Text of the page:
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Causes of Elbow Pain

Source: Better Health Channel

While overuse injuries such as tennis and golfer’s elbow are common causes of elbow pain, other conditions can include:

Radiohumeral bursitis – bursitis is inflammation of a bursa. Bursae are small sacs that contain fluid to lubricate moving parts such as joints, muscles and tendons. Bursitis may be caused by repetitive use or frequent pressure or by injury to the elbow.

elbow_bursitis1

Osteoarthritis – the joint cartilage becomes brittle and splits. Some pieces of cartilage may even break away and float around inside the synovial fluid (a liquid found in the joints). This can lead to inflammation.

osteoarthritis

Referred pain – injuries to the bones of the spine (vertebrae) can irritate the nerves servicing the arm and cause referred pain around the elbow joint.

Nerve entrapment – the radial nerve is the main nerve of the arm. If this nerve can’t move freely, it can cause pain when the arm is stretched out. The radial nerve can be pinched by vertebrae or the elbow joint. There is evidence to suggest that nerve entrapment contributes to the pain of tennis elbow in some cases.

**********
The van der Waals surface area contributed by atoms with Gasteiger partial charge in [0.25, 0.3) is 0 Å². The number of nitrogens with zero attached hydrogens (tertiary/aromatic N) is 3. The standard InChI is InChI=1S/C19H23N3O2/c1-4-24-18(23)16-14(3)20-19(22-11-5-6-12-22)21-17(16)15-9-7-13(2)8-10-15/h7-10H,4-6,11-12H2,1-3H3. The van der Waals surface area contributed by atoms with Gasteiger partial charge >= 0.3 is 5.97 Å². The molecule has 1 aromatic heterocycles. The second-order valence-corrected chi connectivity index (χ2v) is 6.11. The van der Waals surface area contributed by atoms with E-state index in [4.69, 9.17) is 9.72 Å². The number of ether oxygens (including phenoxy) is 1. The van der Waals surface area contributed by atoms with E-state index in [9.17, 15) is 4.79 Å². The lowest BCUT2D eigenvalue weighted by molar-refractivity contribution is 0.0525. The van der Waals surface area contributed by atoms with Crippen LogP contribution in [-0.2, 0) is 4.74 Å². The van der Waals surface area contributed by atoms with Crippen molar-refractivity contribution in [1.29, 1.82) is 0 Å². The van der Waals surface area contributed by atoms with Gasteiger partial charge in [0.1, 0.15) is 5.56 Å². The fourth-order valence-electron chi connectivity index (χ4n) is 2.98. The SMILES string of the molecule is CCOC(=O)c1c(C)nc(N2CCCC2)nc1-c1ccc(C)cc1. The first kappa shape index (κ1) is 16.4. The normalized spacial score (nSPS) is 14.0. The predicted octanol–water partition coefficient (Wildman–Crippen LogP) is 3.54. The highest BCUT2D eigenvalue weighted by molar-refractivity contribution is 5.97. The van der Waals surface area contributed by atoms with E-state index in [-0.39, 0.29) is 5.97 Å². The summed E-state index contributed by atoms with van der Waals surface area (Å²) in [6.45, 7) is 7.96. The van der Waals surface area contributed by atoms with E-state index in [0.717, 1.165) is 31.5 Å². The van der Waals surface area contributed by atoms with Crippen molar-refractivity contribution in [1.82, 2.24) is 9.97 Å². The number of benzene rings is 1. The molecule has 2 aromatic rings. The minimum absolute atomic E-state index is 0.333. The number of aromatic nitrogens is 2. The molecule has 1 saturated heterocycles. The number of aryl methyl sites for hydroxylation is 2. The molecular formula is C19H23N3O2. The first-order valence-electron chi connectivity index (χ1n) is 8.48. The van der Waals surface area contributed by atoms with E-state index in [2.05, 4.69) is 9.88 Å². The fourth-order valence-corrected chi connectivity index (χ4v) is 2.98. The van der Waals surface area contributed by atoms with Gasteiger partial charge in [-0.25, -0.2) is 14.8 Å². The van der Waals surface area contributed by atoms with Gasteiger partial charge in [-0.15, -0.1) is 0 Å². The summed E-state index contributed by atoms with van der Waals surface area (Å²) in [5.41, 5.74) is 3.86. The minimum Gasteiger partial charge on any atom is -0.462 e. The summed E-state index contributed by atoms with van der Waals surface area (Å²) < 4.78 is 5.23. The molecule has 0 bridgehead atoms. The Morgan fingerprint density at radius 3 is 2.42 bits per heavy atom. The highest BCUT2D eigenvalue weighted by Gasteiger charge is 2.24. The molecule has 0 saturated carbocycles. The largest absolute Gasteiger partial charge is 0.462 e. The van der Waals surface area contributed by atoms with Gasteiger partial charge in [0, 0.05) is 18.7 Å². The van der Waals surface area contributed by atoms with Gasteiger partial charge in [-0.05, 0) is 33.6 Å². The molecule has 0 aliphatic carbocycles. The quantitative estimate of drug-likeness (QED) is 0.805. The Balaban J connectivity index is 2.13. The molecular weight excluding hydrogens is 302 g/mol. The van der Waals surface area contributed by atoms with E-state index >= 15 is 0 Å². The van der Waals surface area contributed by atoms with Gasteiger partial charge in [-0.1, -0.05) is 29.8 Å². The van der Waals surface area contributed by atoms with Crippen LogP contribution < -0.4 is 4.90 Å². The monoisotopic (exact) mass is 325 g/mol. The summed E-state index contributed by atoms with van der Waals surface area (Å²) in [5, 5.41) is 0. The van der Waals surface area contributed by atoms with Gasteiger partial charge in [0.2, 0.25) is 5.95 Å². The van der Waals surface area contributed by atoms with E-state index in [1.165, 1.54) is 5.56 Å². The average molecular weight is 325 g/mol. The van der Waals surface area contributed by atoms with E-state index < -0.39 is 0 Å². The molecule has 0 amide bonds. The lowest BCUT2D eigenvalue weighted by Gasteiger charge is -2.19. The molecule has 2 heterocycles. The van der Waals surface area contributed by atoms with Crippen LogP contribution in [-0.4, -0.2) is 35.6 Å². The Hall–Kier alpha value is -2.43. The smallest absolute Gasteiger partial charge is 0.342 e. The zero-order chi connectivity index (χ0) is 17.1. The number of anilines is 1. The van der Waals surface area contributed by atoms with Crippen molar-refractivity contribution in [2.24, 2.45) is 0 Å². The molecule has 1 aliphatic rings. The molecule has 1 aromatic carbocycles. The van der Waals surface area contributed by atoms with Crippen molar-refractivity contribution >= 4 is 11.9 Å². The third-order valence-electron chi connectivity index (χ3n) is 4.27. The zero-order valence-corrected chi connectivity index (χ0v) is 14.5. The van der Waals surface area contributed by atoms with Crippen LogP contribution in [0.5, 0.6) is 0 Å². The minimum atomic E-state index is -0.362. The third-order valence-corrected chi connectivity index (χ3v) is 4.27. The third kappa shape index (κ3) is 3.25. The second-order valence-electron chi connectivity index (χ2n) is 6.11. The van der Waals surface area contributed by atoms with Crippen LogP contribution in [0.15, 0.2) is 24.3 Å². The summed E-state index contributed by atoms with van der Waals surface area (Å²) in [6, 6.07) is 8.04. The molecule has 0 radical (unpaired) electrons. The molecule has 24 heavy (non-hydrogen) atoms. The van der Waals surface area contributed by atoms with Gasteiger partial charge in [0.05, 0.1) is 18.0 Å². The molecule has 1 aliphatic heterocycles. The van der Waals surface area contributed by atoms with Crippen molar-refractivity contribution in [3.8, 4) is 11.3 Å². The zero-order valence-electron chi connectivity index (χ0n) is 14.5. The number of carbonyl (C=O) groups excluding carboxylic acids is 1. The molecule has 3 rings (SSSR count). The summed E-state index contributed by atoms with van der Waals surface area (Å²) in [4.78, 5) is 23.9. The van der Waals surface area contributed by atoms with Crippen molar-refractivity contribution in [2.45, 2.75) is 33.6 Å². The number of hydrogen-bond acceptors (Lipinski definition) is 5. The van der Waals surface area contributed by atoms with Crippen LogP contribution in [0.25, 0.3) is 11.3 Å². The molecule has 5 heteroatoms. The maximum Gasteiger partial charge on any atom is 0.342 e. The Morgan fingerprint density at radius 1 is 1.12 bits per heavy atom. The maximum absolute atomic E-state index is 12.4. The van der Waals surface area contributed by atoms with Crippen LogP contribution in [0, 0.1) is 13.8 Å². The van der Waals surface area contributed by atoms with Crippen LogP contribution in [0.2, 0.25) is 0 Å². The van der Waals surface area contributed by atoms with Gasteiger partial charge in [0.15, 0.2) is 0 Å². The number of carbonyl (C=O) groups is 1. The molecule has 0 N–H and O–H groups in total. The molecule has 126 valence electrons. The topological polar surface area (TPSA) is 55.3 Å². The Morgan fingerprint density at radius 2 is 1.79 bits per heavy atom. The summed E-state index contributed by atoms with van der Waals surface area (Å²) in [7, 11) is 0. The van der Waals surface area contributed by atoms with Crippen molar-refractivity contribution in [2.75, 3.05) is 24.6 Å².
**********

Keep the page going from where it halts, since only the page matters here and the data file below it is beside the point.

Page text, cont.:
nerve entrapment

Ligament sprain – joints are held together and supported by tough bands of connective tissue called ligaments. A sprain is a type of joint injury characterised by tearing of the ligaments.

Osteochondritis dissecans – in younger people, a piece of cartilage and bone can become loose in the joint.

osteochondritis_dissecans

Bone fracture – a heavy fall or blow to the elbow may cause one of the bones to break or crack.
Avulsion fracture – a powerful muscle contraction can wrench the tendon free and pull out pieces of bone.

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2 comments on “Causes of Elbow Pain

  1. Ozie Veno
    January 8, 2013

    bursitis can be painful you are not able to treat it on time. ; ^

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  2. Roseann Naasz
    February 11, 2013

    There are fluid filled sacs located throughout the body in areas of friction. These friction areas are generally between bone or tendon and skin. The fluid filled sacs are called bursae together and one is called a bursa. Approximately 160 bursae are located throughout the body and they secrete a fluid that provides lubrication to these body parts. When one of these bursae is injured either through consistent activity or from a direct trauma then bursitis results. There are two types of bursitis which may be a result of an infection of the synovial fluid or from too much movement. This is obviously painful and bursitis sufferers are always in search of pain relief..

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